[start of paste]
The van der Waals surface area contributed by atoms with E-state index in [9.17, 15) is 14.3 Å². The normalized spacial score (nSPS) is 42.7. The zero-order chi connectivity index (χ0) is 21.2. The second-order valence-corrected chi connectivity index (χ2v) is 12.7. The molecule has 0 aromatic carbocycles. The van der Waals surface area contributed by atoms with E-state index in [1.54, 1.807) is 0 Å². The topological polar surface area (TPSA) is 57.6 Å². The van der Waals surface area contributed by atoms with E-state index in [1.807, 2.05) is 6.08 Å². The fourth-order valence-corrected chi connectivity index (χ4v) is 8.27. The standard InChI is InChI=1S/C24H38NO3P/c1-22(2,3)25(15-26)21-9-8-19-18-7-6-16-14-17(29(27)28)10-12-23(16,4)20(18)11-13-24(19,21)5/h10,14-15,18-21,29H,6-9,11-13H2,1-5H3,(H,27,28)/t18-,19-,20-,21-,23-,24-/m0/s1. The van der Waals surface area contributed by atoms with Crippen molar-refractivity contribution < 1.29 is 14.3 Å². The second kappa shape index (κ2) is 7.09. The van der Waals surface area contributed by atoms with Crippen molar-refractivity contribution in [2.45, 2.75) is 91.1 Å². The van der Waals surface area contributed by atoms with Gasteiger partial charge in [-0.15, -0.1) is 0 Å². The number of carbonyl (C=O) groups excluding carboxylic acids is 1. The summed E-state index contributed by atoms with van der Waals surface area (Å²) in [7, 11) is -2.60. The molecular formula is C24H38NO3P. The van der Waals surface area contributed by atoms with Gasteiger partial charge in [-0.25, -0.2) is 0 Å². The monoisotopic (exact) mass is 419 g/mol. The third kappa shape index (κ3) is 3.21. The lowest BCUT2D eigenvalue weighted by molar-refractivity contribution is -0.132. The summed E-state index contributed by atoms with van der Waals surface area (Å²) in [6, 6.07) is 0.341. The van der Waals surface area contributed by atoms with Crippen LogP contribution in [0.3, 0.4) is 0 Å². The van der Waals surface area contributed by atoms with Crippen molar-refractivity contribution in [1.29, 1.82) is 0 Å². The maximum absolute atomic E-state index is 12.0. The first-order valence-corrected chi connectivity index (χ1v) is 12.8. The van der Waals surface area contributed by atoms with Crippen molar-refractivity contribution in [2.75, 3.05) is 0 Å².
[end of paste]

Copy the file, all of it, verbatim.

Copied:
The van der Waals surface area contributed by atoms with E-state index in [9.17, 15) is 14.3 Å². The normalized spacial score (nSPS) is 42.7. The zero-order chi connectivity index (χ0) is 21.2. The second-order valence-corrected chi connectivity index (χ2v) is 12.7. The molecule has 0 aromatic carbocycles. The van der Waals surface area contributed by atoms with E-state index in [1.54, 1.807) is 0 Å². The topological polar surface area (TPSA) is 57.6 Å². The van der Waals surface area contributed by atoms with E-state index in [1.807, 2.05) is 6.08 Å². The fourth-order valence-corrected chi connectivity index (χ4v) is 8.27. The standard InChI is InChI=1S/C24H38NO3P/c1-22(2,3)25(15-26)21-9-8-19-18-7-6-16-14-17(29(27)28)10-12-23(16,4)20(18)11-13-24(19,21)5/h10,14-15,18-21,29H,6-9,11-13H2,1-5H3,(H,27,28)/t18-,19-,20-,21-,23-,24-/m0/s1. The van der Waals surface area contributed by atoms with Crippen molar-refractivity contribution < 1.29 is 14.3 Å². The second kappa shape index (κ2) is 7.09. The van der Waals surface area contributed by atoms with Crippen molar-refractivity contribution in [2.45, 2.75) is 91.1 Å². The van der Waals surface area contributed by atoms with Gasteiger partial charge in [-0.15, -0.1) is 0 Å². The number of carbonyl (C=O) groups excluding carboxylic acids is 1. The summed E-state index contributed by atoms with van der Waals surface area (Å²) in [7, 11) is -2.60. The molecular formula is C24H38NO3P. The van der Waals surface area contributed by atoms with Gasteiger partial charge in [-0.25, -0.2) is 0 Å². The monoisotopic (exact) mass is 419 g/mol. The third kappa shape index (κ3) is 3.21. The lowest BCUT2D eigenvalue weighted by molar-refractivity contribution is -0.132. The summed E-state index contributed by atoms with van der Waals surface area (Å²) in [6, 6.07) is 0.341. The van der Waals surface area contributed by atoms with Crippen LogP contribution in [0.3, 0.4) is 0 Å². The van der Waals surface area contributed by atoms with Crippen molar-refractivity contribution in [1.29, 1.82) is 0 Å². The maximum absolute atomic E-state index is 12.0. The first-order valence-corrected chi connectivity index (χ1v) is 12.8. The van der Waals surface area contributed by atoms with Crippen molar-refractivity contribution in [2.75, 3.05) is 0 Å².